What Should You Do When You Feel Unhappy? Consider Starting a Daily Practice
What Should You Do When You Feel Unhappy? Consider Starting a Daily PracticeBy Natalie Caine, M.A. NABBW’s Associate for Life in Transition
The book “A Return to Love: Reflections on the Principles of A Course in Miracles,” by Marianne Williamson suggests that we daily ask,
- Where would you have me go?
- What would you have me do?
- What would you have me say and to whom?
Whether you are preparing for a change (Empty Nest, divorce, career, illness, loss) or just suddenly find yourself sitting “in the midst of it,” people always ask what helps me.
Sometimes weeping or simply stopping and resting, and sometimes nothing seems to help, and then it does.
One tool I use throughout each day is a daily practice.
I like change, so I don\’t always do the same one. Sometimes it is:
- A silent walk in nature
- A prayer like the words above from Marianne Williamson
- Closing my eyes and quieting the internal getting the chatter by breathing with awareness
- Reading poetry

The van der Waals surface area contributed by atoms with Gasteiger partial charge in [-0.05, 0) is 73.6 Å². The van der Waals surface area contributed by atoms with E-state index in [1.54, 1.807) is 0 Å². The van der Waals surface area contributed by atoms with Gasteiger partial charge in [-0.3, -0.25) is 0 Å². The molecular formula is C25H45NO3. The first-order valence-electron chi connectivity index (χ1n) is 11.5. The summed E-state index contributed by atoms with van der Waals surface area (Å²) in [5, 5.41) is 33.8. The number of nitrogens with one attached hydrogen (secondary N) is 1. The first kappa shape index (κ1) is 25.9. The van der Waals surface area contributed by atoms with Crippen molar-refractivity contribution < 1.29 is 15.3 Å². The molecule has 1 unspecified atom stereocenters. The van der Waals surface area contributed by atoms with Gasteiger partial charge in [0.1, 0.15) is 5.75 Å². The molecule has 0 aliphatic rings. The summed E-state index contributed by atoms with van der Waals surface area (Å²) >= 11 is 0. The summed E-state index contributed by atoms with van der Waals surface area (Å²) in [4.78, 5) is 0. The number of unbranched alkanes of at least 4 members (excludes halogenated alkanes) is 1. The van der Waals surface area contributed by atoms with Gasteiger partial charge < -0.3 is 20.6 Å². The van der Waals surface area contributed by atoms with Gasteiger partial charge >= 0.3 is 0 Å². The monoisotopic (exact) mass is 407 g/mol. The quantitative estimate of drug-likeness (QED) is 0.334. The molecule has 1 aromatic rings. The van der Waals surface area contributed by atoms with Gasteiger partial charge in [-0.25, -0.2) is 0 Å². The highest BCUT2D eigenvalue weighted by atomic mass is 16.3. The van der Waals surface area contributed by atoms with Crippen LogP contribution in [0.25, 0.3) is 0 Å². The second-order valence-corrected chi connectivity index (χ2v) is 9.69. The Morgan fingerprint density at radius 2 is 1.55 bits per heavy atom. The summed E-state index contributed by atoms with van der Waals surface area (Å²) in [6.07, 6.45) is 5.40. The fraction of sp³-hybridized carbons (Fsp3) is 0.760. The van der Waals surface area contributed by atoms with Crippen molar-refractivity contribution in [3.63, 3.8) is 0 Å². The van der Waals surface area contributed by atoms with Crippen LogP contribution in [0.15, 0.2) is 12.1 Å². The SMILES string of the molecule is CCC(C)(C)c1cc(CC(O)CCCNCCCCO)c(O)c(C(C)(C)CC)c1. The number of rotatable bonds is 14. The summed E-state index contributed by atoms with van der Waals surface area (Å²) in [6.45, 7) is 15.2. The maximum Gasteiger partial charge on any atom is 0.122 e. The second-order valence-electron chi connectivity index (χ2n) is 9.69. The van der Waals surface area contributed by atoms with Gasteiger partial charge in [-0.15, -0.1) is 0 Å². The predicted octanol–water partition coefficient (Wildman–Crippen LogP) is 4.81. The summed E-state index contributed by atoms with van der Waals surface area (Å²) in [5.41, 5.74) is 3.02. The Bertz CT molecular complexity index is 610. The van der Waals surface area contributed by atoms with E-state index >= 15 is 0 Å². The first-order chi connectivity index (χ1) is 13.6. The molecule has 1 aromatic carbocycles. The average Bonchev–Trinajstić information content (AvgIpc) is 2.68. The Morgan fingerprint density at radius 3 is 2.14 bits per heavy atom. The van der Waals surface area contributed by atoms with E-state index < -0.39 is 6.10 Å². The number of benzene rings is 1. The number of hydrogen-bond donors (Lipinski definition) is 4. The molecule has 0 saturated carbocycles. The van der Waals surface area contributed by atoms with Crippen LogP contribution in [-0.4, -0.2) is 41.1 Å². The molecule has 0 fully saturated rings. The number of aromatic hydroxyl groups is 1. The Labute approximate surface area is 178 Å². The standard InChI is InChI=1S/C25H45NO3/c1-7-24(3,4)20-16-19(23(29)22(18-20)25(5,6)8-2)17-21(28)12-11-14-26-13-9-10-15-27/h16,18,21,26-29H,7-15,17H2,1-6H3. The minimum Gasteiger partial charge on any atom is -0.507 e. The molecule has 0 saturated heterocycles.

- A short meditation to my imaginary favorite place in nature
- Writing whatever arrives onto an empty page, which I may have prefaced with the starter line, “today I need, today I love…”
The key is to begin something that comforts you and connects you beyond what you know or feel…opening yourself to the moment and getting relaxed.
Here are some other practices I have used effectively:
- I light a candle and simply look at the flame, noticing what thoughts are in my head, how I lose focus of the flame, and when I hear nothing within
- I take out drawing paper and my pastels or black drawing pen and begin sketching
- I listen to a song while I lie on the floor
- I ask for help from within, “help me focus,” “help me find clarity,” etc.
- I say what I am grateful for
We all need this, I don\’t know anyone who doesn\’t feel agitated or uncertain at times.
Give some of these ideas a try. With a little effort you will find your own preferences for your daily practice. Eventually, these practices will become integrated into your day, like brushing your teeth. No big deal.
One of the benefits is that you become your own best friend/guide, and you become better at holding opposites, like, “yes this is so terrible for me AND it could be worse AND this won\’t last forever.”
We don\’t always have a friend to call in the moment. We are often simply employing trial and error when it comes to comfort, decisions, and change.
Reach out before or when you are at your breaking point. You know yourself better than you think you do.
Take good care,
Natalie Caine, M.A.
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